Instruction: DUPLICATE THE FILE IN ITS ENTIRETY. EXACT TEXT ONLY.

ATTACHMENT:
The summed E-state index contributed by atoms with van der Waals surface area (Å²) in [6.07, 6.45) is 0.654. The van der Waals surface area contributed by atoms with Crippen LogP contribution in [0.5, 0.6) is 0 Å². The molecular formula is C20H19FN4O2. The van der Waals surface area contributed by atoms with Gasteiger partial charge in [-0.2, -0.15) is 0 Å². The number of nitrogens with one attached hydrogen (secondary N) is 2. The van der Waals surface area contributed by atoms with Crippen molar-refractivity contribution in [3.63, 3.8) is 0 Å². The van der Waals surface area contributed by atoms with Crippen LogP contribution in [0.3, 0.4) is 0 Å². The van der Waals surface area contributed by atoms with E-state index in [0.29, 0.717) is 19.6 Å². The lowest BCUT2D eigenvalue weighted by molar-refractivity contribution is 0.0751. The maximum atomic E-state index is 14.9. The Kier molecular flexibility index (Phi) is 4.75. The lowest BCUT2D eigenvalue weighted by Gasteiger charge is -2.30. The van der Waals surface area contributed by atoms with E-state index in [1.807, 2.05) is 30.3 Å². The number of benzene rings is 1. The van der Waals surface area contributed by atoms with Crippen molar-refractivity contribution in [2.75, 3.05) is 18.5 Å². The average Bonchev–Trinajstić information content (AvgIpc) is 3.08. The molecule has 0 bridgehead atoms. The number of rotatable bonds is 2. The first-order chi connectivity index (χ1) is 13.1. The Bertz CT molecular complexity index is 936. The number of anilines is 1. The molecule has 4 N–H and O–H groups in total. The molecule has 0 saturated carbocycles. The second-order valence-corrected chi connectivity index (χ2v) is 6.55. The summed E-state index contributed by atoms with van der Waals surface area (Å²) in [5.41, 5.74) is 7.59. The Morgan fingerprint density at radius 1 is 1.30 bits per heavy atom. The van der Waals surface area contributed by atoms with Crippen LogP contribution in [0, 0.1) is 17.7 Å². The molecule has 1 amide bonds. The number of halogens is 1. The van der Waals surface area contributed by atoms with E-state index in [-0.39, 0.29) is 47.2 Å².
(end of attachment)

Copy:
The summed E-state index contributed by atoms with van der Waals surface area (Å²) in [6.07, 6.45) is 0.654. The van der Waals surface area contributed by atoms with Crippen LogP contribution in [0.5, 0.6) is 0 Å². The molecular formula is C20H19FN4O2. The van der Waals surface area contributed by atoms with Gasteiger partial charge in [-0.2, -0.15) is 0 Å². The number of nitrogens with one attached hydrogen (secondary N) is 2. The van der Waals surface area contributed by atoms with Crippen molar-refractivity contribution in [3.63, 3.8) is 0 Å². The van der Waals surface area contributed by atoms with Crippen LogP contribution in [0.3, 0.4) is 0 Å². The van der Waals surface area contributed by atoms with E-state index in [0.29, 0.717) is 19.6 Å². The lowest BCUT2D eigenvalue weighted by molar-refractivity contribution is 0.0751. The maximum atomic E-state index is 14.9. The Kier molecular flexibility index (Phi) is 4.75. The lowest BCUT2D eigenvalue weighted by Gasteiger charge is -2.30. The van der Waals surface area contributed by atoms with E-state index in [1.807, 2.05) is 30.3 Å². The number of benzene rings is 1. The van der Waals surface area contributed by atoms with Crippen molar-refractivity contribution in [2.75, 3.05) is 18.5 Å². The average Bonchev–Trinajstić information content (AvgIpc) is 3.08. The molecule has 0 bridgehead atoms. The number of rotatable bonds is 2. The first-order chi connectivity index (χ1) is 13.1. The Bertz CT molecular complexity index is 936. The number of anilines is 1. The molecule has 4 N–H and O–H groups in total. The molecule has 0 saturated carbocycles. The second-order valence-corrected chi connectivity index (χ2v) is 6.55. The summed E-state index contributed by atoms with van der Waals surface area (Å²) in [5.41, 5.74) is 7.59. The Morgan fingerprint density at radius 1 is 1.30 bits per heavy atom. The van der Waals surface area contributed by atoms with Crippen LogP contribution in [0, 0.1) is 17.7 Å². The molecule has 1 amide bonds. The number of halogens is 1. The van der Waals surface area contributed by atoms with E-state index in [-0.39, 0.29) is 47.2 Å².